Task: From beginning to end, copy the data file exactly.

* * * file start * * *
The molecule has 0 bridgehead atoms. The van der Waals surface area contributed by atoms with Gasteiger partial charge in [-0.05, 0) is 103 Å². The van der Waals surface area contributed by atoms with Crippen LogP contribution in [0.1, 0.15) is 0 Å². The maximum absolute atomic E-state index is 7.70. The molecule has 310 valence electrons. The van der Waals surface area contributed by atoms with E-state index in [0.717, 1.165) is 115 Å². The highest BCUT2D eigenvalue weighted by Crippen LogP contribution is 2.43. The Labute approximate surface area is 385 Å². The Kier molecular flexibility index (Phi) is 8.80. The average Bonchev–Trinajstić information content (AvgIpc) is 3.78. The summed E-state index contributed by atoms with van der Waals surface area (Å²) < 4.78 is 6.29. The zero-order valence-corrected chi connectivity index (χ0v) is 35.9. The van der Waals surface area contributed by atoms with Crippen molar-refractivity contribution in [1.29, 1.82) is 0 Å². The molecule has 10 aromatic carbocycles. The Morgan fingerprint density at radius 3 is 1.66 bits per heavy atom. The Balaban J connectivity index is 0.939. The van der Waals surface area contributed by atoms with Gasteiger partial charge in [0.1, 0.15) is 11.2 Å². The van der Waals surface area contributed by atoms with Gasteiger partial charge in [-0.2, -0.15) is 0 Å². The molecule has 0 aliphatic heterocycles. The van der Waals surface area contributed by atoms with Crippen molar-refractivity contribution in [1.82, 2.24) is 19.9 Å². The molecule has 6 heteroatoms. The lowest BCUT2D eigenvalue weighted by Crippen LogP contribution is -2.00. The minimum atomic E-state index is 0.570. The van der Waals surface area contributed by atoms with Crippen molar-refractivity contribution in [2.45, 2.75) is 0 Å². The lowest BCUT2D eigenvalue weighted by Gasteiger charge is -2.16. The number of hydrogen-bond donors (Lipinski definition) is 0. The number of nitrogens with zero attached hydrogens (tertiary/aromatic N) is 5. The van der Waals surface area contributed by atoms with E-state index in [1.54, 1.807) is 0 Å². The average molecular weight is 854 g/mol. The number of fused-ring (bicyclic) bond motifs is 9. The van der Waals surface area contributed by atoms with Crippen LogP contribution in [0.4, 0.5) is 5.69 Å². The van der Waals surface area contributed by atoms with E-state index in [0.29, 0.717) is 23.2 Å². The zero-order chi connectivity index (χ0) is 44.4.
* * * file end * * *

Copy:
The molecule has 0 bridgehead atoms. The van der Waals surface area contributed by atoms with Gasteiger partial charge in [-0.05, 0) is 103 Å². The van der Waals surface area contributed by atoms with Crippen LogP contribution in [0.1, 0.15) is 0 Å². The maximum absolute atomic E-state index is 7.70. The molecule has 310 valence electrons. The van der Waals surface area contributed by atoms with E-state index in [0.717, 1.165) is 115 Å². The highest BCUT2D eigenvalue weighted by Crippen LogP contribution is 2.43. The Labute approximate surface area is 385 Å². The Kier molecular flexibility index (Phi) is 8.80. The average Bonchev–Trinajstić information content (AvgIpc) is 3.78. The summed E-state index contributed by atoms with van der Waals surface area (Å²) < 4.78 is 6.29. The zero-order valence-corrected chi connectivity index (χ0v) is 35.9. The van der Waals surface area contributed by atoms with Crippen molar-refractivity contribution in [1.29, 1.82) is 0 Å². The molecule has 10 aromatic carbocycles. The Morgan fingerprint density at radius 3 is 1.66 bits per heavy atom. The Balaban J connectivity index is 0.939. The van der Waals surface area contributed by atoms with Gasteiger partial charge in [0.1, 0.15) is 11.2 Å². The van der Waals surface area contributed by atoms with Gasteiger partial charge in [-0.2, -0.15) is 0 Å². The molecule has 0 aliphatic heterocycles. The van der Waals surface area contributed by atoms with Crippen molar-refractivity contribution in [1.82, 2.24) is 19.9 Å². The molecule has 6 heteroatoms. The lowest BCUT2D eigenvalue weighted by Crippen LogP contribution is -2.00. The minimum atomic E-state index is 0.570. The van der Waals surface area contributed by atoms with Crippen molar-refractivity contribution in [2.45, 2.75) is 0 Å². The lowest BCUT2D eigenvalue weighted by Gasteiger charge is -2.16. The number of hydrogen-bond donors (Lipinski definition) is 0. The number of nitrogens with zero attached hydrogens (tertiary/aromatic N) is 5. The van der Waals surface area contributed by atoms with E-state index in [1.54, 1.807) is 0 Å². The average molecular weight is 854 g/mol. The number of fused-ring (bicyclic) bond motifs is 9. The van der Waals surface area contributed by atoms with Crippen LogP contribution in [0.4, 0.5) is 5.69 Å². The van der Waals surface area contributed by atoms with E-state index in [0.29, 0.717) is 23.2 Å². The zero-order chi connectivity index (χ0) is 44.4.